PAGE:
Later in the film, Quaid finally confronts Cohaagen, and it is revealed that Hauser was actually in alliance with him all along. You see, the rebels on Mars who want to bring Cohaagen down are mutants with psychic abilities, and they would be able to sniff out a traitor from a mile away. So, Hauser constructed the elaborate persona of Douglas Quaid, had his memory wiped, and created a scenario to lure Quaid to Mars so he could ally himself with the rebels, revealing their location and ultimately destroying them. After that, Cohaagen can just bring Hauser’s memory back, effectively killing Quaid forever.

Who is Douglas Quaid? A fabrication by an evil man to eliminate political dissent and allow a corporation to control the flow of breathable air on Mars.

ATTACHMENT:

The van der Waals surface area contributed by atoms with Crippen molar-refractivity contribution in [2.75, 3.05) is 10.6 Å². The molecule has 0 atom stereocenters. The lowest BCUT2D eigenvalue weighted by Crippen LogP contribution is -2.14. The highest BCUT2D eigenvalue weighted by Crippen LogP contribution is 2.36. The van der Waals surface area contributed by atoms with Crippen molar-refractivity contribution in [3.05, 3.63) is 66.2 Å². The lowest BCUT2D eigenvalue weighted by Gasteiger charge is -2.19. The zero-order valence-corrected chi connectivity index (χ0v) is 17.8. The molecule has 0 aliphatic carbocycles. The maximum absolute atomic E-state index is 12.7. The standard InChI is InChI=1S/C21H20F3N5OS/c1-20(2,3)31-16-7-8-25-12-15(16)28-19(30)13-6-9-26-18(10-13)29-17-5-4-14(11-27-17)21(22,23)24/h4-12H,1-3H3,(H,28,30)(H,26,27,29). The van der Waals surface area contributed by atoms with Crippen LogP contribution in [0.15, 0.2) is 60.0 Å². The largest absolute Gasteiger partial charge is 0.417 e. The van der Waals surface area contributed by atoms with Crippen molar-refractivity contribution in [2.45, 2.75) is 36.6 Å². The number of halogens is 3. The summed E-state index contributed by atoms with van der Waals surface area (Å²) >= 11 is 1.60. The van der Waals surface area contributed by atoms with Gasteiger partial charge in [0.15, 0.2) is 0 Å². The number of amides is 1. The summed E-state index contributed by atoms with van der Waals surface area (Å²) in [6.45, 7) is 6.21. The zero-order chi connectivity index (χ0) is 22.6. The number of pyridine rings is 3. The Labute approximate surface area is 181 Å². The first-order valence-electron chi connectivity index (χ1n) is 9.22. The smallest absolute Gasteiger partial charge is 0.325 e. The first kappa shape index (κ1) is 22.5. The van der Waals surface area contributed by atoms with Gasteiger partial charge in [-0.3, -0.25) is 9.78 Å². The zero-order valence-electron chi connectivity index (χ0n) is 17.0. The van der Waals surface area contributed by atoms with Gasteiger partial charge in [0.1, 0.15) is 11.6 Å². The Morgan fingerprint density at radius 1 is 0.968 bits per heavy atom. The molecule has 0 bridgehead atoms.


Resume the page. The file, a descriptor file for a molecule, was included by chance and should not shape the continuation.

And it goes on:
Or, at least, that’s how he started out. Most people in the film just treat Quaid like a surrogate to Hauser, or simply as Hauser. They don’t call him Quaid — you know, his name — they call him Hauser. The film’s entire conflict stems from the confusion Quaid has about his identity. Hell, Quaid’s primary motivation to go to Mars in the first place is to recover his past memories. Quaid is a man devoid of a sense of self, and blind to the experiences of his past. He seeks identity. He seeks reconciliation.